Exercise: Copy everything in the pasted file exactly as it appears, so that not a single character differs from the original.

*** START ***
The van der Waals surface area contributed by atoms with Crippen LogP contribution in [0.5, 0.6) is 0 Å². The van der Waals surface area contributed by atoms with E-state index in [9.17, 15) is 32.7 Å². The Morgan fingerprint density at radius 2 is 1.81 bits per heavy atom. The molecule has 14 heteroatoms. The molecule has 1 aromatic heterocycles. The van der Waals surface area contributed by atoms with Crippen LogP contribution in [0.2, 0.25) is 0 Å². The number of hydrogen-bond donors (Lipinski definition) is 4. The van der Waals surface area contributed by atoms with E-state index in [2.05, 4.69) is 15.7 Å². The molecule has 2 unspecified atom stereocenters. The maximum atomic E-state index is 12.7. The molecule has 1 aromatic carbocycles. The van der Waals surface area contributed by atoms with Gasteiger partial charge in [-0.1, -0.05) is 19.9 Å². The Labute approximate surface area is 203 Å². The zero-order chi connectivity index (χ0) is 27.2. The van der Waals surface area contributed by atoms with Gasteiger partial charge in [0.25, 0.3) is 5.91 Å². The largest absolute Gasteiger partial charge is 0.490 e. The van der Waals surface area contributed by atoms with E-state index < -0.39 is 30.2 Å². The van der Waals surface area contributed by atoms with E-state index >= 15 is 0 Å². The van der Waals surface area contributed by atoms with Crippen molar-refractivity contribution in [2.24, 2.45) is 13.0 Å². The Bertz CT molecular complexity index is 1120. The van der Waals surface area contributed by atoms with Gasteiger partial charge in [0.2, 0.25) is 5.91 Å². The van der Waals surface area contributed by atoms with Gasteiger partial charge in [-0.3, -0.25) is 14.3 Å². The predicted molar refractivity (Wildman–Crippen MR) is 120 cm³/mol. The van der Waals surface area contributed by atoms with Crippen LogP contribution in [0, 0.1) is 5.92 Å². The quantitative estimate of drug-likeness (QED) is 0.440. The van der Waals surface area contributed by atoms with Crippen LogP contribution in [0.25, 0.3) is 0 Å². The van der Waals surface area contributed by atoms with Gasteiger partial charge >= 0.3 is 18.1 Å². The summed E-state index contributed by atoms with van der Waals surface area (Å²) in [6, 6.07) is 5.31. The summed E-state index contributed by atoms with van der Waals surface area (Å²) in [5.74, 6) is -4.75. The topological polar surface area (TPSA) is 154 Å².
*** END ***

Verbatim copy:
The van der Waals surface area contributed by atoms with Crippen LogP contribution in [0.5, 0.6) is 0 Å². The van der Waals surface area contributed by atoms with E-state index in [9.17, 15) is 32.7 Å². The Morgan fingerprint density at radius 2 is 1.81 bits per heavy atom. The molecule has 14 heteroatoms. The molecule has 1 aromatic heterocycles. The van der Waals surface area contributed by atoms with Crippen LogP contribution in [0.2, 0.25) is 0 Å². The number of hydrogen-bond donors (Lipinski definition) is 4. The van der Waals surface area contributed by atoms with E-state index in [2.05, 4.69) is 15.7 Å². The molecule has 2 unspecified atom stereocenters. The maximum atomic E-state index is 12.7. The molecule has 1 aromatic carbocycles. The van der Waals surface area contributed by atoms with Gasteiger partial charge in [-0.1, -0.05) is 19.9 Å². The Labute approximate surface area is 203 Å². The zero-order chi connectivity index (χ0) is 27.2. The van der Waals surface area contributed by atoms with Gasteiger partial charge in [0.25, 0.3) is 5.91 Å². The largest absolute Gasteiger partial charge is 0.490 e. The van der Waals surface area contributed by atoms with E-state index < -0.39 is 30.2 Å². The van der Waals surface area contributed by atoms with E-state index >= 15 is 0 Å². The van der Waals surface area contributed by atoms with Crippen molar-refractivity contribution in [2.24, 2.45) is 13.0 Å². The Bertz CT molecular complexity index is 1120. The van der Waals surface area contributed by atoms with Gasteiger partial charge in [0.2, 0.25) is 5.91 Å². The van der Waals surface area contributed by atoms with Gasteiger partial charge in [-0.3, -0.25) is 14.3 Å². The predicted molar refractivity (Wildman–Crippen MR) is 120 cm³/mol. The van der Waals surface area contributed by atoms with Crippen LogP contribution in [0, 0.1) is 5.92 Å². The quantitative estimate of drug-likeness (QED) is 0.440. The van der Waals surface area contributed by atoms with Crippen LogP contribution in [0.25, 0.3) is 0 Å². The van der Waals surface area contributed by atoms with Gasteiger partial charge >= 0.3 is 18.1 Å². The summed E-state index contributed by atoms with van der Waals surface area (Å²) in [6, 6.07) is 5.31. The summed E-state index contributed by atoms with van der Waals surface area (Å²) in [5.74, 6) is -4.75. The topological polar surface area (TPSA) is 154 Å².